The evaluation team has applied a learning, participative and gender-sensitive approach. The evaluation has included document studies of applications and reports, program policies and relevant document from NMS, MLC and Amity. The evaluation also has included interviews with beneficiaries, villagers who are not beneficiaries, project staff in MLC, government officials in Yongshun County, Amity, MLC administration, and NMS project staff in China and Madagascar. Key findings: The International NMS Biogas Partnership Programme (IBP) has transferred skills and technology from China to Madagascar for constructing a standardized 10 m3 fixed-dome biogas digester. The Chinese design has been used to build 212 digesters in three of MLC’s synods by Malagasy technicians. In China the programme built 500 digesters in Yongshun County, Hunan Province. The IBP has also supported construction of one 30 m3 digester at a school in China, and three 30 m3 digesters at schools in Madagascar. Women from the households that have received biogas digesters through the IBP have also received training in environmental awareness, household economy and potential income generating activities.
Outcomes of the IBP include
- Technological skills have been transferred from Chinese to MLC’s technicians, as observed in the high quality of digesters in Madagascar.
- In China, the appropriateness of the biogas technology in rural livelihoods is evident from 95% of the digesters built by the IBP being in use.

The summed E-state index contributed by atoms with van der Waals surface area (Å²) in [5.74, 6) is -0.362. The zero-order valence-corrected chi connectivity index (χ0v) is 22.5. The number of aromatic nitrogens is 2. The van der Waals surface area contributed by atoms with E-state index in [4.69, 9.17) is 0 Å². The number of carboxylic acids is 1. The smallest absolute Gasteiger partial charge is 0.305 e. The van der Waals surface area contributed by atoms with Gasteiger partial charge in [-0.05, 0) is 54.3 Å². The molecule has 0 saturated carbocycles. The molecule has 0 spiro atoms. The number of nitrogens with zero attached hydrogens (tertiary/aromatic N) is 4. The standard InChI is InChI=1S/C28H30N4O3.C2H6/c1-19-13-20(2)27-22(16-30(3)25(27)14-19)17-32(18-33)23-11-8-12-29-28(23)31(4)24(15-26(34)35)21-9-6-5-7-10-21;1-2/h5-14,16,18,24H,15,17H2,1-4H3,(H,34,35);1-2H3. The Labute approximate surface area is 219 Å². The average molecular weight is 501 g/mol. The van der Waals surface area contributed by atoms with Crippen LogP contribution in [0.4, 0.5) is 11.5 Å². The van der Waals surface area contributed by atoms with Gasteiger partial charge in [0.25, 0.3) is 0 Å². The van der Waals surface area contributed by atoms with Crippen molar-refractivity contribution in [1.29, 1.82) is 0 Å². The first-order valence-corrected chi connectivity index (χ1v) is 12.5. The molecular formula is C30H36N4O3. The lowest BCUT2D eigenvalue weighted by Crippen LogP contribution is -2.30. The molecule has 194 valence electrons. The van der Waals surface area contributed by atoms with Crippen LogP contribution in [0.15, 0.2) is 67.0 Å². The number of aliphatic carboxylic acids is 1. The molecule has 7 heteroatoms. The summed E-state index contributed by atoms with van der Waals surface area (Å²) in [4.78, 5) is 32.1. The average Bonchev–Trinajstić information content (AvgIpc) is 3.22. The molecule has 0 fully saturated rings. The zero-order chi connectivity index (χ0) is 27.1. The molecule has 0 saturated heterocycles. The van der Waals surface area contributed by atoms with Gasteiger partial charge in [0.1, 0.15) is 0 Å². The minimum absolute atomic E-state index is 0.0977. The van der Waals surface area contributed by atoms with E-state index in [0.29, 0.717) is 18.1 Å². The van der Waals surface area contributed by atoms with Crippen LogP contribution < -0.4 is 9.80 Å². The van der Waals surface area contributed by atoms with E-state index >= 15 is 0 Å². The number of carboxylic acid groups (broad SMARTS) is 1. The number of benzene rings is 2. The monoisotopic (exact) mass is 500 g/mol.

- Biogas has freed time in the household, particularly noticeable in Madagascar. Training in household economy has enabled people to valorise the time saved.
- Biogas and trainings appears to have had impact on perception of gender roles within the household, particularly in Madagascar. In China improved sanitary conditions, training in health, establishment of women’s development associations, and income generating activities have improved women’s daily lives.
- From the trainings, women have gained ideas on how to improve household income. Some have initiated small entrepreneurial projects following trainings through the IBP in both China and Madagascar.
- Biogas has had an important impact on hygiene in China with improved toilet facilities. Cleanliness and indoor air quality in the kitchen has improved in both countries.
- Biogas has a positive impact on the local environment in both countries. Over time, this will be evident in Madagascar where firewood is very scarce and few alternative energy sources are available.